By The Associated Press
The Institute for Supply Management, formerly the Purchasing Management Association, began formally surveying its membership in 1931 to gauge business conditions.
The Creighton Economic Forecasting Group uses the same methodology as the national survey to consult supply managers and business leaders. Creighton University economics professor Ernie Goss oversees the report.
The overall index ranges between 0 and 100. Growth neutral is 50, and a figure greater than 50 indicates an expanding economy over the next three to six months.
Here are the state-by-state results for May:
Nebraska: For the 18th straight month, Nebraska’s overall index remained above growth neutral 50.0, though it sank to 51.1 in May from April’s 54.6. Components of the index were new orders at 51.7, production or sales at 53.6, delivery lead time at 52.5, inventories at 48.9 and employment at 49.0. “Nebraska manufacturing has weakened and will continue to weaken as a result of weaker farm income and a higher value of the U.S. dollar,” Goss said. “Unless the U.S. dollar weakens dramatically in the months ahead, the Nebraska economy is slated for slow growth through the third quarter of 2015,” he said.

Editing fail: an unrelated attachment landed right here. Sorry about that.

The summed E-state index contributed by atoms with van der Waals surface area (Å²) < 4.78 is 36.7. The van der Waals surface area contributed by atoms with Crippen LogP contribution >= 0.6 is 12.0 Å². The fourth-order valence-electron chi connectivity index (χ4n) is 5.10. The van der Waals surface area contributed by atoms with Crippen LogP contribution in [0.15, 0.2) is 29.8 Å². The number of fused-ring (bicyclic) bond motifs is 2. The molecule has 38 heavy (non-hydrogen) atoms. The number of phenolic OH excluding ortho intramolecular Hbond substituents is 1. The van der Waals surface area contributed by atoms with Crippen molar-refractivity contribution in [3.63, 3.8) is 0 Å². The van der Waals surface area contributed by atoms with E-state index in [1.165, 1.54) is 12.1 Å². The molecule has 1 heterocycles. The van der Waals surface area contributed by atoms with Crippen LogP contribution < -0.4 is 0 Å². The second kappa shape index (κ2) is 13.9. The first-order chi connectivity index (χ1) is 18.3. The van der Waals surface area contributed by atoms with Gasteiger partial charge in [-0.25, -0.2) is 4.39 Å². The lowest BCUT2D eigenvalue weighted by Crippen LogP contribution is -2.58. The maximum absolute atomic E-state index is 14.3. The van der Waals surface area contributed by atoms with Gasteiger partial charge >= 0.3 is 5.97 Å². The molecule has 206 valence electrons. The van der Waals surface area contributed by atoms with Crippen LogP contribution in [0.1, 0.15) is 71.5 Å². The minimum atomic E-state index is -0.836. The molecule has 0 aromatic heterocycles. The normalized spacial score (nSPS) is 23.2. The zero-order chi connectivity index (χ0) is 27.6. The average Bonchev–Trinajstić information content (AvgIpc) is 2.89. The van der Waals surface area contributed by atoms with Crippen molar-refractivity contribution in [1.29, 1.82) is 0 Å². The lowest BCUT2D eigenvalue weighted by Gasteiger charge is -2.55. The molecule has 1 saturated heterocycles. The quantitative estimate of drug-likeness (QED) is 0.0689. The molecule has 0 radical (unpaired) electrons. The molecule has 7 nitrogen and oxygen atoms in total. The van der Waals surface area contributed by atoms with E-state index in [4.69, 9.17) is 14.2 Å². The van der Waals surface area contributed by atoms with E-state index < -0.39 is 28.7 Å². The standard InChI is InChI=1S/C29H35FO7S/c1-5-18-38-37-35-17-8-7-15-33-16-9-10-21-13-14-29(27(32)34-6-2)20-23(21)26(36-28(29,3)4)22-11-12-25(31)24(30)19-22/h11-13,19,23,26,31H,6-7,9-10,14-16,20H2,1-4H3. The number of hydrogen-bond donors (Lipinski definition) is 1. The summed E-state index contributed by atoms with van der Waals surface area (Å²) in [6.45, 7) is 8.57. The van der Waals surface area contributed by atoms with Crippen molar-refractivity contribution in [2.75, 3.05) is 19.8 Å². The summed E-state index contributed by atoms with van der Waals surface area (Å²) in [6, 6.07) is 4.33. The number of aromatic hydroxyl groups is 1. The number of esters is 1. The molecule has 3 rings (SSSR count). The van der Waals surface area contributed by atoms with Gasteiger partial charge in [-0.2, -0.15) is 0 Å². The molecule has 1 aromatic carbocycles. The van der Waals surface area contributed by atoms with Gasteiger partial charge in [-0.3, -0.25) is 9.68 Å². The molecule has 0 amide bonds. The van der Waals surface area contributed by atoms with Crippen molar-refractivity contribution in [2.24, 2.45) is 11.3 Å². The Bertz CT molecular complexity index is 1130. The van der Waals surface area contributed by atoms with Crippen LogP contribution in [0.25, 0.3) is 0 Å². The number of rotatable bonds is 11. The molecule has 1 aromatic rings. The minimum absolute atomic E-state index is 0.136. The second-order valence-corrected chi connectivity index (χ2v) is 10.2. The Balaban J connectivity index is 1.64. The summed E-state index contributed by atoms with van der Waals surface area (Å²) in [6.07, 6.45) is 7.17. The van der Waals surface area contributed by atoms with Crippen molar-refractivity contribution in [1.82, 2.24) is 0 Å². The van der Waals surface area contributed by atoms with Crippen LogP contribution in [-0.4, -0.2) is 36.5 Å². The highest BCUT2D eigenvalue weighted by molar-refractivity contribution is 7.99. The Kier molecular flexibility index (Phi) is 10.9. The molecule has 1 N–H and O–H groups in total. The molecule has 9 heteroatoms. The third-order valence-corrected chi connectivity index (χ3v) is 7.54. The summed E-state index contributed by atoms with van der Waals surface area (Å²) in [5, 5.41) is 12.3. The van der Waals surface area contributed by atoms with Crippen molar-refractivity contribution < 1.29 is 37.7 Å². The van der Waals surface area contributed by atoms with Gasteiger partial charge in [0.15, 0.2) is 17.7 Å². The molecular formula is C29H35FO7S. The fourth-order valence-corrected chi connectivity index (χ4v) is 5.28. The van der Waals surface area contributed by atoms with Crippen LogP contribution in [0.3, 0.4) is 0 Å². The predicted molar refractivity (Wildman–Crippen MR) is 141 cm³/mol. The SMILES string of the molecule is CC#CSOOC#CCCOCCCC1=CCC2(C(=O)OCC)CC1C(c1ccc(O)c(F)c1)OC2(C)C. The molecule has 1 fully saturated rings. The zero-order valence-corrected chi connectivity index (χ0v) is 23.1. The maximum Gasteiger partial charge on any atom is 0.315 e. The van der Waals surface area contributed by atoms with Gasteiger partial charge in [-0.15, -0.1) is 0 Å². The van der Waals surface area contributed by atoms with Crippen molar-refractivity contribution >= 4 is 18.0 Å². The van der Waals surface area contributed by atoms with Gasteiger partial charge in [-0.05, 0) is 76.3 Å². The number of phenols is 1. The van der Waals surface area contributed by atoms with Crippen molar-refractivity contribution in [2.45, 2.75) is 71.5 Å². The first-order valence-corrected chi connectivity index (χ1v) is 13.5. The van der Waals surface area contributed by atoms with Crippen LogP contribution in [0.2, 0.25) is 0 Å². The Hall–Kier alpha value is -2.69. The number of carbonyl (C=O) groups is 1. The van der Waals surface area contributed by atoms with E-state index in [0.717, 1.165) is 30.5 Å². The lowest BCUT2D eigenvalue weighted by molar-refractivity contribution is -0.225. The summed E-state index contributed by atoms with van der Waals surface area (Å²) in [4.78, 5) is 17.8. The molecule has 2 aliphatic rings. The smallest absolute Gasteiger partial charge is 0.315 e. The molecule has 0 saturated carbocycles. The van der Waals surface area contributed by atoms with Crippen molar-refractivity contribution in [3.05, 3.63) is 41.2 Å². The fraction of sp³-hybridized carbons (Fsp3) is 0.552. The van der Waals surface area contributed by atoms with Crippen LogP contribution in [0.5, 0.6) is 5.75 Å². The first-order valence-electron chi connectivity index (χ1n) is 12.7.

South Dakota: South Dakota’s overall index has been above growth neutral 50.0 since December 2012. It dipped slightly last month but still registered a regional high of 54.1, compared with 54.2 in April. Components of the overall index were new orders at 54.7, production or sales at 56.7, delivery lead time at 55.6, inventories at 51.7 and employment at 51.8. “Manufacturing firms in the state are expanding at a solid pace. This has spilled over to other industries in the state, such as wholesale trade,” Goss said.